Borracho means “drunk” in spanish. I wasn’t drunk, but the entire village of Todos Santos Cuchumatán was. To be more specific, the entire male populations of Todos Santos was drunk. Very drunk.
I met up with some friends, old and new, and traveled across Guatemala to this village high in the mountains to take in the festivities of this annual festival which is centered around All Saint’s Day on November 1st.
In the village, alcohol is banned, but everyone bootlegs it in and gets wasted. The town is crawling with men in traditional mayan outfits and they’re all stumbling around, wooping and hollering and probably telling their buddy “I love you, man” in Mam, the mayan language spoken in the region.
The highlight of the weekend is the horse race on November 1st in which the entire town lines up along the sides of a street and the men sprint back and forth on horses.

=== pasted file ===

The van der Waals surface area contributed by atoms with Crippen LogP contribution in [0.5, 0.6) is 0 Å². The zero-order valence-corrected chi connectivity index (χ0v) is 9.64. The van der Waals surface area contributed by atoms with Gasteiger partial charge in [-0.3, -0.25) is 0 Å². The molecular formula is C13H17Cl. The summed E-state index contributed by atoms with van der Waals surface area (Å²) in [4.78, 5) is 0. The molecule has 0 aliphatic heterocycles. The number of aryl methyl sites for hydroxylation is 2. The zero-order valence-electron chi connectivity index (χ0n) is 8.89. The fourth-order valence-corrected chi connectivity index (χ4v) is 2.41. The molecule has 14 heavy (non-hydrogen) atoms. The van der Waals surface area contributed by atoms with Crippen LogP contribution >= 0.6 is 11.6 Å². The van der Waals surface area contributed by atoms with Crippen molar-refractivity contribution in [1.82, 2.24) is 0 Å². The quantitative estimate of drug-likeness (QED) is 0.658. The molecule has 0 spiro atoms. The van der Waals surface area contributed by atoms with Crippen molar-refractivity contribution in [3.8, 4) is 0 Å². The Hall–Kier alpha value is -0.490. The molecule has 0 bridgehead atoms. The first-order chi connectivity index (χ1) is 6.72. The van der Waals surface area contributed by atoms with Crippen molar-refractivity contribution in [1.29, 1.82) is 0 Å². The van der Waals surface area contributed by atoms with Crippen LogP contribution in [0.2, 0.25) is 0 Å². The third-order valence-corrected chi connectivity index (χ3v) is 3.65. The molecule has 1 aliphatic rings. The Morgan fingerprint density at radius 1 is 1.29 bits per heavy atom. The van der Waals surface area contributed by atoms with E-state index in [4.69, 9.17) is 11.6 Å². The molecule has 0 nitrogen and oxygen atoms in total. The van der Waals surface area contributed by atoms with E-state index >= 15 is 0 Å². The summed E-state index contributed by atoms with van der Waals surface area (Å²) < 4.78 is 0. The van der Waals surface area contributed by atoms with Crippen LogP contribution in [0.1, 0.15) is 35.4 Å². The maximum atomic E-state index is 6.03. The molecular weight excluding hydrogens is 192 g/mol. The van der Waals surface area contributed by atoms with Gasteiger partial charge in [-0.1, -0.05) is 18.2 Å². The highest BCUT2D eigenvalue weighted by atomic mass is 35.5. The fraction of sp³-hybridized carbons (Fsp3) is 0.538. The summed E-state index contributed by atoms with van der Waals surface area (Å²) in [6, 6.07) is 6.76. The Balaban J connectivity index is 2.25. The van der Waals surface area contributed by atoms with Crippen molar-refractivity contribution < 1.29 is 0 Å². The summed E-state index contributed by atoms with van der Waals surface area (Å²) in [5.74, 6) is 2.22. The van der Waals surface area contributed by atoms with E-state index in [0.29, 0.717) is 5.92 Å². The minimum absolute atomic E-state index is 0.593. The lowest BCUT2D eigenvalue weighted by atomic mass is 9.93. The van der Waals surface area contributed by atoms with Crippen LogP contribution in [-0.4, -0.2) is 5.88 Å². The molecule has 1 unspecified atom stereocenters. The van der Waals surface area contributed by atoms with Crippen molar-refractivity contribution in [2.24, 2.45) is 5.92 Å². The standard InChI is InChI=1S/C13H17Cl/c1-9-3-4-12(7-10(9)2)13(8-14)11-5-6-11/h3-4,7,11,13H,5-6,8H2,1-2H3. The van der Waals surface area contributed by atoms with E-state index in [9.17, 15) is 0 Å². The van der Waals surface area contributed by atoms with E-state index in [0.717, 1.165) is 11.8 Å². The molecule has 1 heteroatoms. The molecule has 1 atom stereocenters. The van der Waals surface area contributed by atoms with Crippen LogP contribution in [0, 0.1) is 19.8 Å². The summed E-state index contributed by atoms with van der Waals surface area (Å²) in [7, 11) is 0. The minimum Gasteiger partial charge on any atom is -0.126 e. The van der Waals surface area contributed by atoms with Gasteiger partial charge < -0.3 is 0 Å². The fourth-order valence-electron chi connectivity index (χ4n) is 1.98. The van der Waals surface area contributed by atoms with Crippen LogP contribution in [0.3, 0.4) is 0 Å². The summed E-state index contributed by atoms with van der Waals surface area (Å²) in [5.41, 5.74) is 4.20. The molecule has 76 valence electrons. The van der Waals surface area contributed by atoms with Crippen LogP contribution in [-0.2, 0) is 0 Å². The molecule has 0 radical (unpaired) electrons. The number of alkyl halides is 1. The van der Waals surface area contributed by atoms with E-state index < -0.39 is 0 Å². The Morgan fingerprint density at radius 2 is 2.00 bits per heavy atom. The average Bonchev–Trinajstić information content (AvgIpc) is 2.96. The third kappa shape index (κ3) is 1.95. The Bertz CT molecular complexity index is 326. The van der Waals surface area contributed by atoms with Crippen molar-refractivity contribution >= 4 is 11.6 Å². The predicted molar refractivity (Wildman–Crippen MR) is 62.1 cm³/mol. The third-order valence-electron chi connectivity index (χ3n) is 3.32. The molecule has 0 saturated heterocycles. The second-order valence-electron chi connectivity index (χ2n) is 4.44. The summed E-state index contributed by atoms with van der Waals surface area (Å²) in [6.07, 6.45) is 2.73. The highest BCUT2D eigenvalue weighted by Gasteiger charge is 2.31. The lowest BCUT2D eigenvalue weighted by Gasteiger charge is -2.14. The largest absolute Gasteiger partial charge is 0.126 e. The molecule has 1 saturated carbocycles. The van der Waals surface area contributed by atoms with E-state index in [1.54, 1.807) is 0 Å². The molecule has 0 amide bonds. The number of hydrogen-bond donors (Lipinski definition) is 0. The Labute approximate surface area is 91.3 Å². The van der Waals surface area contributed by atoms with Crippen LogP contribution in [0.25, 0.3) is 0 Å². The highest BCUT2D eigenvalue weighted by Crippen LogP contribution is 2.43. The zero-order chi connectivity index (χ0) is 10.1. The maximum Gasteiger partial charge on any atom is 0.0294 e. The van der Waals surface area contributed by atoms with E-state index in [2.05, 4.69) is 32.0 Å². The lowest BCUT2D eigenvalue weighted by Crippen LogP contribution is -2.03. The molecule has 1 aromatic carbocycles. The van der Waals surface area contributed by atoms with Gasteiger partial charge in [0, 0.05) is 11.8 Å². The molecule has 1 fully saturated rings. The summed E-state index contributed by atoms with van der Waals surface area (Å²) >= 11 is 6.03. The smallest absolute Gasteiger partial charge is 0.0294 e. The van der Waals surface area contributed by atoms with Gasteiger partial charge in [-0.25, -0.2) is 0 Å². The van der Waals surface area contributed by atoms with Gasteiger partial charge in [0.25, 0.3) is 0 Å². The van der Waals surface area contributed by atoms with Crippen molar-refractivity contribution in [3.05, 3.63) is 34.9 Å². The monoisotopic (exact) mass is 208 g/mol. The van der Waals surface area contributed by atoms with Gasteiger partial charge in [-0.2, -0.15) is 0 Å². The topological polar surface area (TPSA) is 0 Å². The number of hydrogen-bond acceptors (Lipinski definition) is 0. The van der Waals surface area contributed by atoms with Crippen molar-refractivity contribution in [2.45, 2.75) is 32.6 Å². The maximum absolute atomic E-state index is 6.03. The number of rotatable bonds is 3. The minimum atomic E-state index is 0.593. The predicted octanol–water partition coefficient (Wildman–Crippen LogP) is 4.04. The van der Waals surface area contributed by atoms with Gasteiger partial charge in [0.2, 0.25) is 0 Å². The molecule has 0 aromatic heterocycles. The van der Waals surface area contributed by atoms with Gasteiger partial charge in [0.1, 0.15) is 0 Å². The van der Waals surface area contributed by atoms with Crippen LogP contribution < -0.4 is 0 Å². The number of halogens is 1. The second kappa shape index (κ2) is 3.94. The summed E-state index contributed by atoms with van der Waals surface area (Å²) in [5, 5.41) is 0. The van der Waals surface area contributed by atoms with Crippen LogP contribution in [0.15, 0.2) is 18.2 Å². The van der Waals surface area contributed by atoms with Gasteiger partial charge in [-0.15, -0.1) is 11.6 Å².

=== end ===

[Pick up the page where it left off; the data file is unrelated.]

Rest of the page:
All day long.
In case you’ve forgotten, the riders are blind drunk. I’m putting together a video of the event, but here’s a few photos to hold you over until then.
Todos Santos, the night before.
“Look, Ma. No Hands!”
Recognize this guy?
I didn’t get the full experience, as I was completely sober. But it was invigorating nonetheless.
I had a wonderful time. The people were incredibly hospitable, if a bit drunk. I didn’t know what to expect as I had heard many stories about a Japanese tourist who was killed by a mob in the very same town back in 2000. I had one drunken man threaten to punch my camera but then he stumbled backwards into a crowd of dancers and I quickly moved on. The town had some really nice houses and many of them looked very American. I did a bit of asking around and found out nearly every man in town had gone to the US illegally to work and that much of the town was built on remittances from the US. I also met two different men who had lived and worked in Grand Rapids, Michigan, my hometown. Both had spent time working in the former Ada Beef Company slaughterhouse, which is now a park where I used to go for walks with my parent’s dogs.
El mundo es pequeño. (It’s a small world)